1244: Jacques de Wellin de la Vaux builds a simple tower in order to monitor the Bavay-Nassogne Roman road at the request of Andage Abbey (now Saint-Hubert).
1450: Jean II de Berlo builds a fortress, initially with three great towers connected by curtain walls.
1464: The fortress is besieged by a force from Dinant.
1500: The fourth tower is built.
1630: Jacques Renard de Rouveroit buys the estate.
1634: De Rouveroit converts the fortress into a Renaissance-style dwelling, including the addition of Rhenish-inspired bell-shaped roofs, the demolition of the north curtain wall and the construction of a Renaissance-style entrance gate. He expropriates the land of villagers at the foot of the castle in order to create his farms, forcing them to rebuild beyond the Wimbe (the stream that passes through Lavaux-Sainte-Anne and runs into the Lesse).
1637: Jacques Renard de Rouveroit and his descendants are ennobled, receiving the title of Baron from Emperor Ferdinand III.
1730: The chapel and Roman-style bathroom are created.
1734: The nephew of Baron Henry Joachim de Rouveroit, Florimond Claude de Mercy d’Argenteau, leaves Lavaux-Sainte-Anne to study in Turin at the age of seven. He has been raised by his uncle de Rouveroit since the age of two, after losing his mother at this tender age and being entrusted to de Rouveroit by his father, who is too busy fighting. At the age of 23 he embarks on a diplomatic career as Austrian Ambassador to the courts of Turin, St Petersburg and Warsaw. He negotiates the marriage of Louis XVI and Marie Antoinette at Versailles, and reports in detail on Marie Antoinette’s actions and behaviour to her mother, the Empress.
1796: Local revolutionaries destroy the ‘fearful signs of tyranny’. The banners are removed from the roofs and the coats of arms are attacked with hammers.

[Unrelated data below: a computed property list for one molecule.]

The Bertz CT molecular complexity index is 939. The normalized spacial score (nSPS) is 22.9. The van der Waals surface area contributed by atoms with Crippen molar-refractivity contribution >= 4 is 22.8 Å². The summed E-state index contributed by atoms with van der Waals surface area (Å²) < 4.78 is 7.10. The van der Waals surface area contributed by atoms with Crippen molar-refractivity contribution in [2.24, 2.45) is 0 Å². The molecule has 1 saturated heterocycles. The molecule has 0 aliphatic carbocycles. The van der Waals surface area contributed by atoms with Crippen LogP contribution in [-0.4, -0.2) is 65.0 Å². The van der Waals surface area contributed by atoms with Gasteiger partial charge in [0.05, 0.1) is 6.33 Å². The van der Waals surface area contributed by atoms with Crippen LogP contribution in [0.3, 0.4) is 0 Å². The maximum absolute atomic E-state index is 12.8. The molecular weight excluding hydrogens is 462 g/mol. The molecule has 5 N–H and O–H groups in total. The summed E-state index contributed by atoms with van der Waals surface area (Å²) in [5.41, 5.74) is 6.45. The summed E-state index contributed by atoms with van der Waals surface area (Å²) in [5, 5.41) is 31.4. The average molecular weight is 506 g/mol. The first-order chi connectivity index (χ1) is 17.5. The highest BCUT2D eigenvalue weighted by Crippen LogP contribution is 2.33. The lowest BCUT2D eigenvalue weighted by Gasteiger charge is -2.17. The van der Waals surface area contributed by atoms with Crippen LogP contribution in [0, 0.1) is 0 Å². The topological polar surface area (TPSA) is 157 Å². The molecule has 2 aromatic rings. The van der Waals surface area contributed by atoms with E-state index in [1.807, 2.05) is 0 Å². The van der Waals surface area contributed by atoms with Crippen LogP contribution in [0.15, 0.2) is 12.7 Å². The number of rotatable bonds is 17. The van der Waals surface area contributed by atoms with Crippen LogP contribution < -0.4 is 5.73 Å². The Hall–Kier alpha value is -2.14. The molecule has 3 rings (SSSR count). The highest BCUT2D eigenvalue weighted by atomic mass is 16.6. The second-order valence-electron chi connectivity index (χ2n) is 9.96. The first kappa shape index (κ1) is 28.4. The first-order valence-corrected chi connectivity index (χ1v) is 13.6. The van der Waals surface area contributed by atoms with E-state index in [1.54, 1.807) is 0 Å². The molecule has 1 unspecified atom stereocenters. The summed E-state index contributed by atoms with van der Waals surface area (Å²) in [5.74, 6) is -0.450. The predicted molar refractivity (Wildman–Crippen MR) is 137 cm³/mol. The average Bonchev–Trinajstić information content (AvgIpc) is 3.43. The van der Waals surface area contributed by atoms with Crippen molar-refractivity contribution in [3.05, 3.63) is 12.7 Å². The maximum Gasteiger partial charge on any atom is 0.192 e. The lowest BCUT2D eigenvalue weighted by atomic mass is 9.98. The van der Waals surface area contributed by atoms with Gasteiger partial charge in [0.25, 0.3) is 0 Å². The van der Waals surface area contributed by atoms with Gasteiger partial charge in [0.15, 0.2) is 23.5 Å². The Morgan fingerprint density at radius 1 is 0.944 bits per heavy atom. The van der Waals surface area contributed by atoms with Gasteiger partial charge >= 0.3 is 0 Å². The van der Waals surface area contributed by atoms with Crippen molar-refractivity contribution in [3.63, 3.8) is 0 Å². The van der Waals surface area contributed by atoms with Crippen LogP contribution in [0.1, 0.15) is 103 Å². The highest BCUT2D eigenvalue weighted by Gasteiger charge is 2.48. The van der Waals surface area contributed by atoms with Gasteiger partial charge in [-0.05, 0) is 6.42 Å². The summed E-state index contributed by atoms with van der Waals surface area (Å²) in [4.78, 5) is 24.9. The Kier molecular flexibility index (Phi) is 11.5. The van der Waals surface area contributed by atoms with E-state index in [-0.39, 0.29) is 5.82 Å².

1810: The estate is sold.
1924: The castle, in ruins, is sold to the company Berheim.
1933: The estate is donated to the non-profit organisation Les Amis du Château de Lavaux-Sainte-Anne created by Baroness Lemonnier, who fully finances the restoration of the site (at a cost of 4 million euros). Without her, the castle would be merely a ruin.
1936: Opening of the castle to the public.
1937: The castle is classified as a protected monument.
1942-1944: The Castle is used as a cache for artworks from the museums of Bruges and Antwerp. The German General Von Falkenhausen has the castle sealed in order to protect the artworks.
Our castle has belonged to the non-profit organisation Les Amis du château de Lavaux-Sainte-Anne since 1934. The organisation manages, maintains and restores the site, and gratefully accepts donations and bequests to the site and museums.
As is true of so many masterpieces, the fate of our castle depends on its ability to attract visitors and on their desire to safeguard this historic home – the gem of the Famenne Namuroise. It is up to us all to protect it!
Helping people discover the castle and its collections helps to preserve the estate.
Thank you for coming and enjoy your visit.